The primary goal of this project is to connect students with the place in which they live through the investigation of their world. Christian County is an agricultural county with a rich history of tilling the soil, and the students should understand our connection with the land. Using art, science and history, we will explore what makes our place, Christian County, so special. The Dudley Smith Farm will allow students to see first hand Illinois native plant species, as well as experience Illinois agriculture. By studying the soil and native plant species, students will feel a greater sense of belonging, as well as an appreciation for the importance of Christian county’s greatest wealth, her soil. Teaching the students the scientific method and drawing techniques will give the students the tools they need to continue to explore their world. Studying the history of Christian county will emphasize the importance of farming and an appreciation for the role of the mechanization of farming on our current lifestyle.
D. Number of students and others who will learn from this effort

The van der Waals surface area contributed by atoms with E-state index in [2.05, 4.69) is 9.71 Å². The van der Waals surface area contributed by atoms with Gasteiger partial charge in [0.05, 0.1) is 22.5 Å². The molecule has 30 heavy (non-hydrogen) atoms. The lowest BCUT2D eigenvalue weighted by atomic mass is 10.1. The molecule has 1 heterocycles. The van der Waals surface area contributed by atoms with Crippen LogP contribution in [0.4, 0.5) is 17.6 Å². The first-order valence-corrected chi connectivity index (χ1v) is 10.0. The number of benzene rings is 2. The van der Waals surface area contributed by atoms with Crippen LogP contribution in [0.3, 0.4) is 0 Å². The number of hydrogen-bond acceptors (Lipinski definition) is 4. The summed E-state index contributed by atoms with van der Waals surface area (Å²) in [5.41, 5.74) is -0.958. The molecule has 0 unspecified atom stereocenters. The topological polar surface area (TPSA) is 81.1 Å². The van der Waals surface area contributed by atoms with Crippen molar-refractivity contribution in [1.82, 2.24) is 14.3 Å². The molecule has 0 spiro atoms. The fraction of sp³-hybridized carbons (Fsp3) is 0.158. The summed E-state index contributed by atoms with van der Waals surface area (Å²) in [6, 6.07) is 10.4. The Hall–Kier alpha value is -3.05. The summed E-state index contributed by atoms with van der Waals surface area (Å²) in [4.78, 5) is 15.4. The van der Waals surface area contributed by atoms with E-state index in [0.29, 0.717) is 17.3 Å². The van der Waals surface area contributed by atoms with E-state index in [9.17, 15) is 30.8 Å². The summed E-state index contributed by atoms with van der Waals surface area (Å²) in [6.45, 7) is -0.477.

There are approximately 20 students enrolled at VisionWay Christian School Jr. High this year. Even though this is a small number of students, the activities will be repeated yearly. The sixth grade studies life sciences, so the earthworm dissections, botanical sampling and identification will repeat each year with a new group of students. The soil activities will repeat every other year because the 7th and 8th grade science study earth science one year and physical science the next. When the students study physical science, there is an opportunity to use the farm again by looking at farm machinery. (Simple and complex machines) The art lessons and photography will also be repeated and built upon as a yearly unit. The results of this project can be publicized locally by newspaper, radio, and possibly television. Although there are no official newsletters for the local Christian schools, we do communicate between one another quite frequently about special programs. A flyer could be sent out through the Christian County Agricultural Literacy Program to local private schools advertising the program and the educational opportunities available through the Dudley Smith Initiative.